TWiV 215:

Patty writes:

SO SORRY I missed you for this show! I have just listened! I would have had great fun talking with you all about this RacPyV but I missed my chance. Thankfully you all did a great job. So very sorry I missed you.

Thanks for the feature!


Back at work, and just as a follow up for the conversation about raccoons:

1. Completely agreed about the proof needed for causality.

2. Dr. Imperiale helped us in this story by providing constructive feedback on our paper. He was very interested and it helped me to understand where the viral oncogenesis field stood on this. He was gracious about his doubt, just as he was in his comments about LT expression being scanty. Heavens it is that. But IHC is a pretty blunt tool, and we’re using a Merkel Cell polyclonal antibody that only vaguely maps to the RacPyV genome. Those are some possible reasons for the lack of robust signal. In the meantime-we’ve cloned LT into an expression vector so that we can use more robust antibodies in the future. The CT counts from our realtime PCR assay tell a different story. Numbers like 17-19 when we target LT in the tumors…I’ll get back to asking for his advice when we have an antibody in hand and something to talk about!

3. THE DOGMA. We, of course, thought that we could help ourselves to that end by doing Southerns to prove integration…which has become, since Merkel Cell Virus, somewhat of the dogma for causality. But, as you noted, RacPyV, at least the bulk of it, is unintegrated. There are more sensitive ways to assess integration at low levels, but I think we have to consider persistence in the absence of integration. That’s where we are. For me it’s just plain fun to consider it, and I could use a real virologist’s help (as long as they are not too dogmatic) in this. As a pathologist who is either 1. thinking outside of the box (because she is outside) or 2. unencumbered by facts (which I am) it seems like there are some possibilities here: take mitochondria. They have a circular (like PyV) genome, and regulate their replication, transcription, and translation completely independently of the nucleus. I look at ultrastructure all the time and many viruses are associated with mitochondria. Also, couldn’t we be dealing with low level replication, encumbered by something other than an integration/late gene deficiency deal? You’re the best at questioning dogma, what do you think?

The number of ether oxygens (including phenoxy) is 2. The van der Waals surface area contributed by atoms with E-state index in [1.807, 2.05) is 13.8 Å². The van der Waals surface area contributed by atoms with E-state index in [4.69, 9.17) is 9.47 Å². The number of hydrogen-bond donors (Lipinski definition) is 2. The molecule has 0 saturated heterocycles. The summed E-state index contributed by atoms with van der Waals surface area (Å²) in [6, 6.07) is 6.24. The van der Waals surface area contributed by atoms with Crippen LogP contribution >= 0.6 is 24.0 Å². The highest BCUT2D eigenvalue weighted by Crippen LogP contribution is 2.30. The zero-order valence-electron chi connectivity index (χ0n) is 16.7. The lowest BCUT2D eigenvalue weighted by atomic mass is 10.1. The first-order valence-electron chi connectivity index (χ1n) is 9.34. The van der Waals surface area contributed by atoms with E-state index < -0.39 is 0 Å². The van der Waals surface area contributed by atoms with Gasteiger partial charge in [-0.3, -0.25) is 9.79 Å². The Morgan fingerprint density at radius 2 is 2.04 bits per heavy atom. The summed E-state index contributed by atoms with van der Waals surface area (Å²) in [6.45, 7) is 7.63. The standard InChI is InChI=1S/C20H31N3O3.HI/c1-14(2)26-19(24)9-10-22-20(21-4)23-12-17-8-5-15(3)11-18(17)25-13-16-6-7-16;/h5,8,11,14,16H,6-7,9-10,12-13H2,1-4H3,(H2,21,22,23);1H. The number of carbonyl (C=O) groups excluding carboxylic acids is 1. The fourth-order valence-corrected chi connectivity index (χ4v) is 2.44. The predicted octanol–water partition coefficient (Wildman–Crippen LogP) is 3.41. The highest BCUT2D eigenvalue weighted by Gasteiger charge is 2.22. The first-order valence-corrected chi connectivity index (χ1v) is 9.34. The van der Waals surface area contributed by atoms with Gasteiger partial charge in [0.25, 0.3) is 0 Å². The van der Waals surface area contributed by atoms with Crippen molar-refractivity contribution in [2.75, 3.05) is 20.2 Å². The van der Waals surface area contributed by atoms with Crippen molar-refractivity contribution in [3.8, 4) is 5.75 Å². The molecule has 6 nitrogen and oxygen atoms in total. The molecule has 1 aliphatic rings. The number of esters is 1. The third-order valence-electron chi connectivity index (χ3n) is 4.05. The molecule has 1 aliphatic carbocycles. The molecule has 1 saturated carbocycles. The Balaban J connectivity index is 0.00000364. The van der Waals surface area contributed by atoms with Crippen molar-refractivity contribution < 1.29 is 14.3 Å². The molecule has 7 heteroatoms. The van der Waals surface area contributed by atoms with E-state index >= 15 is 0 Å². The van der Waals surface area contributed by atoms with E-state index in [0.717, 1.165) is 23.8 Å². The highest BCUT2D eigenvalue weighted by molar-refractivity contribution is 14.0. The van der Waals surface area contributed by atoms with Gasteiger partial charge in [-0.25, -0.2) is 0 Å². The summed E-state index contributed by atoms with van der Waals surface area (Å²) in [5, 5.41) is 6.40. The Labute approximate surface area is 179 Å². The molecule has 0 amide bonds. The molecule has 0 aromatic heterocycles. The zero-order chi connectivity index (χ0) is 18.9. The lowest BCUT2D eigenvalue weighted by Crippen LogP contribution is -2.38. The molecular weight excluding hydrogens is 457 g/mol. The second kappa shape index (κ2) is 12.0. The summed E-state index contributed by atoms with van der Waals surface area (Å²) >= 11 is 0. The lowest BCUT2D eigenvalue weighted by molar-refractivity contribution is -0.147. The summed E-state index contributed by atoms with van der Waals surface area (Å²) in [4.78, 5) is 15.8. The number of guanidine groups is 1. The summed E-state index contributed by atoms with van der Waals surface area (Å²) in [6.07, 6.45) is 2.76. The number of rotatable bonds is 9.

4. The species jumping/end host possibility. We have found this virus in an opossum and a squirrel. We don’t know if it’s replicating there. Given that other PyVs can become replication deficient (and oncogenic) exactly BY jumping hosts, we thought this should be a consideration. We’re on it, and looking at humans and other mesopredators in the mix.